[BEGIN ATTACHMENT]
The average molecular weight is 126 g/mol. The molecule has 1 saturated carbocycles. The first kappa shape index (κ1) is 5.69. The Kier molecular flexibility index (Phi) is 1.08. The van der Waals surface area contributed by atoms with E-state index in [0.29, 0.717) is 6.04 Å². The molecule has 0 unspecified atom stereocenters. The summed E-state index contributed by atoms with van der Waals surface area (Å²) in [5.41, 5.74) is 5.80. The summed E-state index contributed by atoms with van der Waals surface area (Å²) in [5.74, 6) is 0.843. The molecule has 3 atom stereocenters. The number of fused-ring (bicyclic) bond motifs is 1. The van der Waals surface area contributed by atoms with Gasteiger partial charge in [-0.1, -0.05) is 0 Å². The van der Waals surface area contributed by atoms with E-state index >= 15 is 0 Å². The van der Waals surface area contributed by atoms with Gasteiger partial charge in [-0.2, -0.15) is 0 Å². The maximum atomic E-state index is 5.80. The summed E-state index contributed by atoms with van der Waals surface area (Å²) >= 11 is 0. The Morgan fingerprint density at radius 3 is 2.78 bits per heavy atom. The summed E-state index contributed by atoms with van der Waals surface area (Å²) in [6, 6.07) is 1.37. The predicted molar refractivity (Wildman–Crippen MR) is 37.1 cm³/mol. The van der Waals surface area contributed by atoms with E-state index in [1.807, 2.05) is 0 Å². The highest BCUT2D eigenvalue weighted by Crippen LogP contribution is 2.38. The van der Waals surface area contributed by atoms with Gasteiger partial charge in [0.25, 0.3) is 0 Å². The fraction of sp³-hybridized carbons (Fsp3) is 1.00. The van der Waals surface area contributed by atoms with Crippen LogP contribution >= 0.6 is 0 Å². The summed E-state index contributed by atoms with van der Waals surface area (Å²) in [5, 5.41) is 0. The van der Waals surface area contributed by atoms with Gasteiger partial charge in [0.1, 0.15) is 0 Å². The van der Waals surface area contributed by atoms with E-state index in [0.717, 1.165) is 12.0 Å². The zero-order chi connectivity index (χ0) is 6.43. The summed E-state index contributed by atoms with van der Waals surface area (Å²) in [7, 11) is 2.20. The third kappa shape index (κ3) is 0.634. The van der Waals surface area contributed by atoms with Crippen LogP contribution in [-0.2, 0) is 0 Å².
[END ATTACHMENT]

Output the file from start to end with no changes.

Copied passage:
The average molecular weight is 126 g/mol. The molecule has 1 saturated carbocycles. The first kappa shape index (κ1) is 5.69. The Kier molecular flexibility index (Phi) is 1.08. The van der Waals surface area contributed by atoms with E-state index in [0.29, 0.717) is 6.04 Å². The molecule has 0 unspecified atom stereocenters. The summed E-state index contributed by atoms with van der Waals surface area (Å²) in [5.41, 5.74) is 5.80. The summed E-state index contributed by atoms with van der Waals surface area (Å²) in [5.74, 6) is 0.843. The molecule has 3 atom stereocenters. The number of fused-ring (bicyclic) bond motifs is 1. The van der Waals surface area contributed by atoms with Gasteiger partial charge in [-0.1, -0.05) is 0 Å². The van der Waals surface area contributed by atoms with E-state index >= 15 is 0 Å². The van der Waals surface area contributed by atoms with Gasteiger partial charge in [-0.2, -0.15) is 0 Å². The maximum atomic E-state index is 5.80. The summed E-state index contributed by atoms with van der Waals surface area (Å²) >= 11 is 0. The Morgan fingerprint density at radius 3 is 2.78 bits per heavy atom. The summed E-state index contributed by atoms with van der Waals surface area (Å²) in [6, 6.07) is 1.37. The predicted molar refractivity (Wildman–Crippen MR) is 37.1 cm³/mol. The van der Waals surface area contributed by atoms with E-state index in [1.807, 2.05) is 0 Å². The highest BCUT2D eigenvalue weighted by Crippen LogP contribution is 2.38. The van der Waals surface area contributed by atoms with Gasteiger partial charge in [0.25, 0.3) is 0 Å². The fraction of sp³-hybridized carbons (Fsp3) is 1.00. The van der Waals surface area contributed by atoms with Crippen LogP contribution >= 0.6 is 0 Å². The summed E-state index contributed by atoms with van der Waals surface area (Å²) in [5, 5.41) is 0. The van der Waals surface area contributed by atoms with Gasteiger partial charge in [0.1, 0.15) is 0 Å². The van der Waals surface area contributed by atoms with E-state index in [0.717, 1.165) is 12.0 Å². The zero-order chi connectivity index (χ0) is 6.43. The summed E-state index contributed by atoms with van der Waals surface area (Å²) in [7, 11) is 2.20. The third kappa shape index (κ3) is 0.634. The van der Waals surface area contributed by atoms with Crippen LogP contribution in [-0.2, 0) is 0 Å².